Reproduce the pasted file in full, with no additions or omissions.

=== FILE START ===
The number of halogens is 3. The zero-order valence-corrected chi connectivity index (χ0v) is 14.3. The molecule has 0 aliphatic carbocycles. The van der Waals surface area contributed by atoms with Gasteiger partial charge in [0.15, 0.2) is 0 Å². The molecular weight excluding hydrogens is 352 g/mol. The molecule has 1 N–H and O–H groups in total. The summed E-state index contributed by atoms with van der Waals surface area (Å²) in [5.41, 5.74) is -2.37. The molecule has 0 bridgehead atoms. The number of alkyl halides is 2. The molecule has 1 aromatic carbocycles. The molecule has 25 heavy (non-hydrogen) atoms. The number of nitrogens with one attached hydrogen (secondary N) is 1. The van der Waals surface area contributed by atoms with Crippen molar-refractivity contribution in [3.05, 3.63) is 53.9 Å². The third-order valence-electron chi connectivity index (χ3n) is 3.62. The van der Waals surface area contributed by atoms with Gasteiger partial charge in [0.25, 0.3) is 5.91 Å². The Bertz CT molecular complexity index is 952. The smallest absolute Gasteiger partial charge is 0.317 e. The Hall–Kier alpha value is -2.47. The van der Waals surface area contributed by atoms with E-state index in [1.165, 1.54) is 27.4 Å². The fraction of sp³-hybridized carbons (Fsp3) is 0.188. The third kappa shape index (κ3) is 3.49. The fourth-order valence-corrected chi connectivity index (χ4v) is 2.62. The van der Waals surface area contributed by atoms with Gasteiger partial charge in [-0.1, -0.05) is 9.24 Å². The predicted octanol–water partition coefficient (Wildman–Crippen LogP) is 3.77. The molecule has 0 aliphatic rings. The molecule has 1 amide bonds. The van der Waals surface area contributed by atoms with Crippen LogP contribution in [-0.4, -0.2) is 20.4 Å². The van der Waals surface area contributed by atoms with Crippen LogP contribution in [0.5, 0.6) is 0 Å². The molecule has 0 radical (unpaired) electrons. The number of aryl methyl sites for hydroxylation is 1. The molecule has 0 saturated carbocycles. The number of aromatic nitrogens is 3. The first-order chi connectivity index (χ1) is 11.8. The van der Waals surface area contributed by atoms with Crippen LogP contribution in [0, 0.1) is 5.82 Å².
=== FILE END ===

The number of halogens is 3. The zero-order valence-corrected chi connectivity index (χ0v) is 14.3. The molecule has 0 aliphatic carbocycles. The van der Waals surface area contributed by atoms with Gasteiger partial charge in [0.15, 0.2) is 0 Å². The molecular weight excluding hydrogens is 352 g/mol. The molecule has 1 N–H and O–H groups in total. The summed E-state index contributed by atoms with van der Waals surface area (Å²) in [5.41, 5.74) is -2.37. The molecule has 0 bridgehead atoms. The number of alkyl halides is 2. The molecule has 1 aromatic carbocycles. The molecule has 25 heavy (non-hydrogen) atoms. The number of nitrogens with one attached hydrogen (secondary N) is 1. The van der Waals surface area contributed by atoms with Crippen molar-refractivity contribution in [3.05, 3.63) is 53.9 Å². The third-order valence-electron chi connectivity index (χ3n) is 3.62. The van der Waals surface area contributed by atoms with Gasteiger partial charge in [0.25, 0.3) is 5.91 Å². The Bertz CT molecular complexity index is 952. The smallest absolute Gasteiger partial charge is 0.317 e. The Hall–Kier alpha value is -2.47. The van der Waals surface area contributed by atoms with E-state index in [1.165, 1.54) is 27.4 Å². The fraction of sp³-hybridized carbons (Fsp3) is 0.188. The third kappa shape index (κ3) is 3.49. The fourth-order valence-corrected chi connectivity index (χ4v) is 2.62. The van der Waals surface area contributed by atoms with Gasteiger partial charge in [-0.1, -0.05) is 9.24 Å². The predicted octanol–water partition coefficient (Wildman–Crippen LogP) is 3.77. The molecule has 0 aliphatic rings. The molecule has 1 amide bonds. The van der Waals surface area contributed by atoms with Crippen LogP contribution in [-0.4, -0.2) is 20.4 Å². The van der Waals surface area contributed by atoms with Crippen LogP contribution in [0.5, 0.6) is 0 Å². The molecule has 0 radical (unpaired) electrons. The number of aryl methyl sites for hydroxylation is 1. The molecule has 0 saturated carbocycles. The number of aromatic nitrogens is 3. The first-order chi connectivity index (χ1) is 11.8. The van der Waals surface area contributed by atoms with Crippen LogP contribution in [0, 0.1) is 5.82 Å².